Immunoblot against extracts of COS cells transiently transfected with untagged GlyRAlpha3L, GlyRAlpha3K or Kv2.1 plasmid probed with N424/45 (left) or K89/34 (right) TC supe.
Anti-Glycine Receptor Alpha3 Antibody
Glycine receptor subunit alpha-3
Glycine is an important inhibitory transmitter in the brainstem and spinal cord. Glycine receptors are members of the ligand-gated ion channel family (LGICs) that mediate rapid chemical neurotransmission (Schofield et al., 2003). The binding of glycine to its receptor produces a large increase in chloride conductance, which causes membrane hyperpolarization. Glycine receptors are anchored at inhibitory chemical synapses by a cytoplasmic protein, gephyrin (Fischer et al., 2000). The glycine receptor has been used to great advantage in the identification of the binding sites for alcohol on the LGIC family of proteins (Beckstead et al., 2001; Mihic et al., 1997). These receptors have also been extremely useful in studies of synaptic clustering of receptors (Craig and Lichtman, 2001). The glycine receptor may also act in concert with an NMDAR subunit to form an excitatory receptor (Chatterton et al., 2002).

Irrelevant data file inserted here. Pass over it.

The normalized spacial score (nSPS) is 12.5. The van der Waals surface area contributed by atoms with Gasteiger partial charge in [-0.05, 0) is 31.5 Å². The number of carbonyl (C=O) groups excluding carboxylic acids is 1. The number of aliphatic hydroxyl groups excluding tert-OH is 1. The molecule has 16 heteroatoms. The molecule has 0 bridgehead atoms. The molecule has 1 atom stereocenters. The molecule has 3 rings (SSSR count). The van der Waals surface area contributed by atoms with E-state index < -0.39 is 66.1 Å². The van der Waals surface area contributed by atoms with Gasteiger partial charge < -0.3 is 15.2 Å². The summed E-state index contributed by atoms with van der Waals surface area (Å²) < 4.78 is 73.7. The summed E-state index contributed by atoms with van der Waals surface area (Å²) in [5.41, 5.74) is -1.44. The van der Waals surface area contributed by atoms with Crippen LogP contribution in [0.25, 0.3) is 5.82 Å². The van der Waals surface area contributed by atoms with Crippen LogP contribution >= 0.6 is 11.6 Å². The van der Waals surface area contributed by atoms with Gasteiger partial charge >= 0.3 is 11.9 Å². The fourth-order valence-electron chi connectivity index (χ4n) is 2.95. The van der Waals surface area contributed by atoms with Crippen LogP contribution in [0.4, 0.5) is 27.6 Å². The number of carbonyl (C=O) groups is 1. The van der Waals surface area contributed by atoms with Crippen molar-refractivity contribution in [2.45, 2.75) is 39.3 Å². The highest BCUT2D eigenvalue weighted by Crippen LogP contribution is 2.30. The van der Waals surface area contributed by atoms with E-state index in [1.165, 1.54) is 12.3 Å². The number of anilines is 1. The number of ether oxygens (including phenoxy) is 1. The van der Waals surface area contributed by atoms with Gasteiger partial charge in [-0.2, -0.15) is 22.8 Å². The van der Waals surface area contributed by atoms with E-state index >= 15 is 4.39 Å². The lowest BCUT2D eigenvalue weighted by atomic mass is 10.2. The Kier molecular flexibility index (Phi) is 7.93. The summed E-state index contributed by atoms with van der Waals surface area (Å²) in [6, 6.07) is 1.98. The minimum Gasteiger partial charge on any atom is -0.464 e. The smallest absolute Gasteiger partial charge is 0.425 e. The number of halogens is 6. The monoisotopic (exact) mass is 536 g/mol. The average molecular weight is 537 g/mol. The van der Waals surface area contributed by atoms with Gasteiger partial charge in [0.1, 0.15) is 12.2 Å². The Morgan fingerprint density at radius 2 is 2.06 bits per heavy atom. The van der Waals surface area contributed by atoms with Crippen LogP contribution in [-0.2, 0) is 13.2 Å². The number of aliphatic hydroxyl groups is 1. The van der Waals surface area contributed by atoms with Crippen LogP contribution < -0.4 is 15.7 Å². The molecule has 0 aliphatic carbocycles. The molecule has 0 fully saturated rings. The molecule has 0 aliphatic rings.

Fusion protein amino acids 342-431 (cytoplasmic loop) of human GlyRAlpha3L (also known as Glycine receptor subunit alpha-3 and GLRA3, accession number O75311); Mouse: 95% identity (86/90 amino acids identical); Rat: 93% identity (84/90 amino acids identical)80% identity with GlyRAlpha3K (amino acids 358-372 or TEAFALEKFYRFSDM is L-specific); ~50% identity with GlyRAlpha1 and GlyRAlpha2
Human, Mouse, Rat
Store at ≤ -20 C for long term storage. For short term storage, store at 2-8 C. For maximum recovery of product, centrifuge the vial prior to removing the cap.
Cross-reacts with GlyRAlpha3K
These antibodies are to be used as research laboratory reagents and are not for use as diagnostic or therapeutic reagents in humans.